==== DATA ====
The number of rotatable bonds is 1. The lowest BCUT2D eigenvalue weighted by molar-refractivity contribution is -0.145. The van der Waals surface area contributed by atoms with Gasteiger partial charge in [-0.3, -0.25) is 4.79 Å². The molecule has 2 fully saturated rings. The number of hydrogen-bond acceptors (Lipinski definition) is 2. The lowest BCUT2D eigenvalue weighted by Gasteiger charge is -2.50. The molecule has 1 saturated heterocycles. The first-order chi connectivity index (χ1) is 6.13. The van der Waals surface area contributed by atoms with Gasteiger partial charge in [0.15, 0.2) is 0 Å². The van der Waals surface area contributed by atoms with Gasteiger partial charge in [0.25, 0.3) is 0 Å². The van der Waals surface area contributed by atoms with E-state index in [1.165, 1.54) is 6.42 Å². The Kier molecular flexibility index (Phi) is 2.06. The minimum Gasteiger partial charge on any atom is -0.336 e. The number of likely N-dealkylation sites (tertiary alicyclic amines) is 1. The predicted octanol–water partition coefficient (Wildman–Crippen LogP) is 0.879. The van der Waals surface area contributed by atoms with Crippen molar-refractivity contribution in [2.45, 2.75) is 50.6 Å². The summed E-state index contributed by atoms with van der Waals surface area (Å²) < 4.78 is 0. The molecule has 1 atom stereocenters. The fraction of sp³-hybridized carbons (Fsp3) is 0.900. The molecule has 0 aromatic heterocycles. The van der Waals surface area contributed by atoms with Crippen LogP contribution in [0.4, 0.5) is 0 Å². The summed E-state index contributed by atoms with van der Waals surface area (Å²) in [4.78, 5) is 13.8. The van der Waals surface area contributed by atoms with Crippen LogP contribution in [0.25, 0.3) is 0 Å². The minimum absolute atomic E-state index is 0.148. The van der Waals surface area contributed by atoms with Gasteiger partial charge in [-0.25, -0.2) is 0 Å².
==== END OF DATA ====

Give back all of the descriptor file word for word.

The number of rotatable bonds is 1. The lowest BCUT2D eigenvalue weighted by molar-refractivity contribution is -0.145. The van der Waals surface area contributed by atoms with Gasteiger partial charge in [-0.3, -0.25) is 4.79 Å². The molecule has 2 fully saturated rings. The number of hydrogen-bond acceptors (Lipinski definition) is 2. The lowest BCUT2D eigenvalue weighted by Gasteiger charge is -2.50. The molecule has 1 saturated heterocycles. The first-order chi connectivity index (χ1) is 6.13. The van der Waals surface area contributed by atoms with Gasteiger partial charge in [0.15, 0.2) is 0 Å². The van der Waals surface area contributed by atoms with Gasteiger partial charge in [0.25, 0.3) is 0 Å². The van der Waals surface area contributed by atoms with E-state index in [1.165, 1.54) is 6.42 Å². The Kier molecular flexibility index (Phi) is 2.06. The minimum Gasteiger partial charge on any atom is -0.336 e. The number of likely N-dealkylation sites (tertiary alicyclic amines) is 1. The predicted octanol–water partition coefficient (Wildman–Crippen LogP) is 0.879. The van der Waals surface area contributed by atoms with Crippen molar-refractivity contribution in [2.45, 2.75) is 50.6 Å². The summed E-state index contributed by atoms with van der Waals surface area (Å²) < 4.78 is 0. The molecule has 1 atom stereocenters. The fraction of sp³-hybridized carbons (Fsp3) is 0.900. The molecule has 0 aromatic heterocycles. The van der Waals surface area contributed by atoms with Crippen LogP contribution in [0.4, 0.5) is 0 Å². The summed E-state index contributed by atoms with van der Waals surface area (Å²) in [4.78, 5) is 13.8. The van der Waals surface area contributed by atoms with Crippen LogP contribution in [0.25, 0.3) is 0 Å². The minimum absolute atomic E-state index is 0.148. The van der Waals surface area contributed by atoms with Gasteiger partial charge in [-0.25, -0.2) is 0 Å².